Wednesday, October 22nd, 2014

Rubio calls Snowden scandal 'most damaging' espionage case in U.S. history. Is it?

Sen. Marco Rubio, a member of the Senate Select Committee on Intelligence, was very critical of Snowden for not following the law. (AP file photo)
Sen. Marco Rubio, a member of the Senate Select Committee on Intelligence, was very critical of Snowden for not following the law. (AP file photo)

Florida Sen. Marco Rubio makes it clear where he stands on Edward Snowden’s exposure of the National Security Agency’s spying programs: The situation couldn’t be more dire.

"The single most damaging revelation of American secrets in our history," Rubio said when asked about the matter after a foreign policy speech at the University of Texas on April 15.

"I can say to you unequivocally that there are Americans whose lives are at risk because of those disclosures," Rubio said, adding, "It’s been this massive revelation of all sorts of information about the way we operate to keep Americans safe delivered to potential adversaries, both the Russians and potentially the Chinese, done in the most damaging way possible and sprinkled with a bunch of lies."

There’s little question that the revelations are nearly unprecedented in the history of American espionage.

Snowden, a former CIA employee, gave a small group of reporters thousands of classified documents he found with his security clearance as a contractor for the NSA. The information detailed surveillance programs and data mining operations against world leaders and American and European citizens. Facing espionage charges, he is now living in an undisclosed location in Russia.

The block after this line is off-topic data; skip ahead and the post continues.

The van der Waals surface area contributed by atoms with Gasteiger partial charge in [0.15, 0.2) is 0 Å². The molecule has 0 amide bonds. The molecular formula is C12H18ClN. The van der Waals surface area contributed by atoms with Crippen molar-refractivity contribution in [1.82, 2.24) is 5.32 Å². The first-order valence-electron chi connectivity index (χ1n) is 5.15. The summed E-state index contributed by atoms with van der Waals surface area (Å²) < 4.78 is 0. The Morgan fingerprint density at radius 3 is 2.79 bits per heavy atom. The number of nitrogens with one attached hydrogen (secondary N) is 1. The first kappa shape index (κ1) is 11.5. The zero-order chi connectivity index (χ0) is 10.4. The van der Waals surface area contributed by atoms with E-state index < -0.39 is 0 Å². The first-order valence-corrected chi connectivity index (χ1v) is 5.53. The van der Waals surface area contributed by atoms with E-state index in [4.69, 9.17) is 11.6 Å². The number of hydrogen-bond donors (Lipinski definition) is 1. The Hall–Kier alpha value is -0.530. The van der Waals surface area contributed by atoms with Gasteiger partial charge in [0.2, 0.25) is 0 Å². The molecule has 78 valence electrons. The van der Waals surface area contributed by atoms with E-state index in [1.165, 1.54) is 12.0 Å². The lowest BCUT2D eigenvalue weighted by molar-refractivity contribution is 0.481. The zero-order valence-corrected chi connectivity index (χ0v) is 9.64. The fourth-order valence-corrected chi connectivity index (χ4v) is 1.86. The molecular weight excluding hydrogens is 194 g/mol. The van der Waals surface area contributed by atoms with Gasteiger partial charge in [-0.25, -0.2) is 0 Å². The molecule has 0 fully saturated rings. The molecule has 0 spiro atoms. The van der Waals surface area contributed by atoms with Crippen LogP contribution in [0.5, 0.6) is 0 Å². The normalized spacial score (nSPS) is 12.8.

Rubio’s comments did make us wonder whether there were other instances of espionage that would qualify as more wide-reaching than Snowden’s case. (Rubio’s office pointed us to an article in The Hill that argued Snowden’s actions no doubt helped terrorists.) We can’t fact-check Rubio’s opinion on the situation, but we did survey a raft of historians and experts to see if they felt the senator was making a reasonable point.

The verdict: Reasonable, perhaps, but not definitive.

The many experts we spoke with had different opinions on the matter, and a lot depends on how you define "damaging."

The most serious instances come down to someone being killed, whether they be soldiers, covert agents or informants, said Daveed Gartenstein-Ross, a senior fellow at the Foundation for Defense of Democracies. Long-term revelations that compromise U.S. operations also can cause major damage, he said.

He compared the Snowden case with the Pentagon Papers, in which former government military analyst Daniel Ellsberg released a classified history of U.S. involvement in Indochina from World War II to 1968. The report, which the New York Times published details of in 1971, revealed the United States had secretly escalated the Vietnam War without the public’s knowledge. Ellsberg was charged with espionage, but the case was later dropped. The entire 47-volume report was declassified in 2011.

That’s a different type of revelation, though, than spies who decided to go work for the other side. Bruce Thompson, a lecturer on history and literature at the University of California-Santa Cruz, pointed to several of what he termed "major spy-traitors of the second half of the 20th century" as revealing secrets that were more damaging than Snowden’s.

Thompson pointed to Aldrich Ames, a double agent in the CIA who exposed virtually all Soviet agents of the CIA and other American and foreign services he knew of between 1985 and 1994, leading to some of those people’s deaths.

Also on Thompson’s list are John Walker, who ran a spy ring selling secrets to the Soviet Union for almost 20 years beginning in the 1960s; and Ronald Pelton, an NSA analyst convicted in 1986 for selling secrets to the Soviets to pay gambling debts.

There was also Robert Hanssen, an FBI analyst who sold secrets about espionage, communications, FBI moles and more to Soviet and later Russian officials between 1979 and 2001. Hanssen’s case led to the production of the 2007 film Breach, which carried the tagline, "Inspired by the true story of the greatest security breach in U.S. history."